A few months from now, the Nilgiris will see a drastic reduction in its dumped waste, thanks to this new initiative by the Nilgiris Municipality.
The construction of the plant in Kandal, Ooty, was recently inaugurated by District Collector, Ms Innocent Divya, IAS.
Ms Divya spoke to The Better India, and said, “Whether it is the cottages, restaurants, or the markets in Ooty, all of them produce a significant amount of wet waste, amounting to almost 8 tonnes!”
The Nilgiris district municipality decided to change that, by creating an organic waste yard, where the tonnes of wet waste could be converted into organic compost.
This would further the livelihood of farmers, as well as promote organic farming, which in the long-run was much more sustainable.
“There is so much that can be made from waste. With this initiative we hope that we can properly utilise the waste we generate in a sustainable way”, she adds.
So, how does the project work?
Biodegradable waste from around Ooty will be brought to the yard. Here, it will be sprayed with cow dung, and put amongst a solution filled with microorganisms, which will facilitate the process of converting the waste to fertile compost.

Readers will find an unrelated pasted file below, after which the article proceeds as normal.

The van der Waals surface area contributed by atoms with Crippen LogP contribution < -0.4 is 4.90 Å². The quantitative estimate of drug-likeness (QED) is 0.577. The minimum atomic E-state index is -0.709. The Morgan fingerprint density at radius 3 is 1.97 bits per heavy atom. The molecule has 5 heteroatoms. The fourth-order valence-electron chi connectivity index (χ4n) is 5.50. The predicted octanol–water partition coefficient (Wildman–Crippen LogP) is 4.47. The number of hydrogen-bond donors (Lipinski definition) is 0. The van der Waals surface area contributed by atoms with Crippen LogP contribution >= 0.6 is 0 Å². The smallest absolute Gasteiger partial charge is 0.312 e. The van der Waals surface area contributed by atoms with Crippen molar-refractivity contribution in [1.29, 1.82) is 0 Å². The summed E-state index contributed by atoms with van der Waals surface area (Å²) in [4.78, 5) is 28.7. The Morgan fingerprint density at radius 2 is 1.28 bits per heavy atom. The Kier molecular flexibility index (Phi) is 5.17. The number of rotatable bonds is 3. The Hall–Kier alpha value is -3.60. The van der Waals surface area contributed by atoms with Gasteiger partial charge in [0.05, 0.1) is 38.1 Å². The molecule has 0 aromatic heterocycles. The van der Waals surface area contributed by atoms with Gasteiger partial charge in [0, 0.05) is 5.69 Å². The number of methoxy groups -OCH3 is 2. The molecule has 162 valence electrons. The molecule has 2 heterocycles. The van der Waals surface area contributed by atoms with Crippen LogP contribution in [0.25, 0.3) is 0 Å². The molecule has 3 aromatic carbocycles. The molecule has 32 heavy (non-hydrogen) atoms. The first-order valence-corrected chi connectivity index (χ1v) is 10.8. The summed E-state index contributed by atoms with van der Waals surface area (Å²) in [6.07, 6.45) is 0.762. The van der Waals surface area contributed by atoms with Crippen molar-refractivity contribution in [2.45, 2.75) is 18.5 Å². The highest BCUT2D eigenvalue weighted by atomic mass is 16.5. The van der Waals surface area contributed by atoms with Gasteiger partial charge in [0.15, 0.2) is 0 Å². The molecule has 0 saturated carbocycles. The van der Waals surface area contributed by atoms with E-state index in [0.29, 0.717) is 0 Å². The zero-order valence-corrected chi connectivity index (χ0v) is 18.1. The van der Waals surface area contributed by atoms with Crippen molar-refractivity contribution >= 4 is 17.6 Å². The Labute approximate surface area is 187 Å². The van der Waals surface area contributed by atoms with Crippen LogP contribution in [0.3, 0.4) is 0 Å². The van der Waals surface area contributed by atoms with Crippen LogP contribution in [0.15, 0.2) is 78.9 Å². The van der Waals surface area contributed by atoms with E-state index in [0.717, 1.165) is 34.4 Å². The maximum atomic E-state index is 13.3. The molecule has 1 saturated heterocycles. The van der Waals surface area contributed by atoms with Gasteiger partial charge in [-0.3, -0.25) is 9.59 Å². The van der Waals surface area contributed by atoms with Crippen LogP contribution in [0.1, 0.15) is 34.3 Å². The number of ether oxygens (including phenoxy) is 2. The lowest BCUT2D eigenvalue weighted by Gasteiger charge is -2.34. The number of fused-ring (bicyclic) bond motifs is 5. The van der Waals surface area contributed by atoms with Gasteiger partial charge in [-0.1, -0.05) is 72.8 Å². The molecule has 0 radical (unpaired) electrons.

According to Ms Divya, in addition to this, the plastic waste will also be segregated from the general waste collected in Ooty, and this will be used in road construction. In fact, they already have a man who takes the plastic and uses it for road construction!
This comes as just a small step in the large vision that Ooty has for its future.
“In the next three years, we plan to be completely pesticide-free and insecticide-free. We are planning to open more plants like this so that we can reach a point where are all our waste is correctly and completely segregated”, says Ms Divya.
Ms Divya is optimistic that the project has long-term benefits for Ooty, adding that the compost generated would be given to several of the state farms that are in Ooty, benefitting the agricultural industry greatly.
She says, “Within the next 3 to 4 months, the construction of the plant will be complete, and immediately afterwards, it will be fully operational, and the municipal authorities will manage it.”
In a report by The Hindu, the project was estimated to cost Rs 38.70 lakh, and was expected to produce 3 tonnes of compost!
The small steps taken to ensure that waste is properly managed has become an increasing concern in several areas in India, and this district is making sure that slowly but surely, sustainability and environmental consciousness will go a long way to not only manage waste, but also utilise it to create, improve, and grow!
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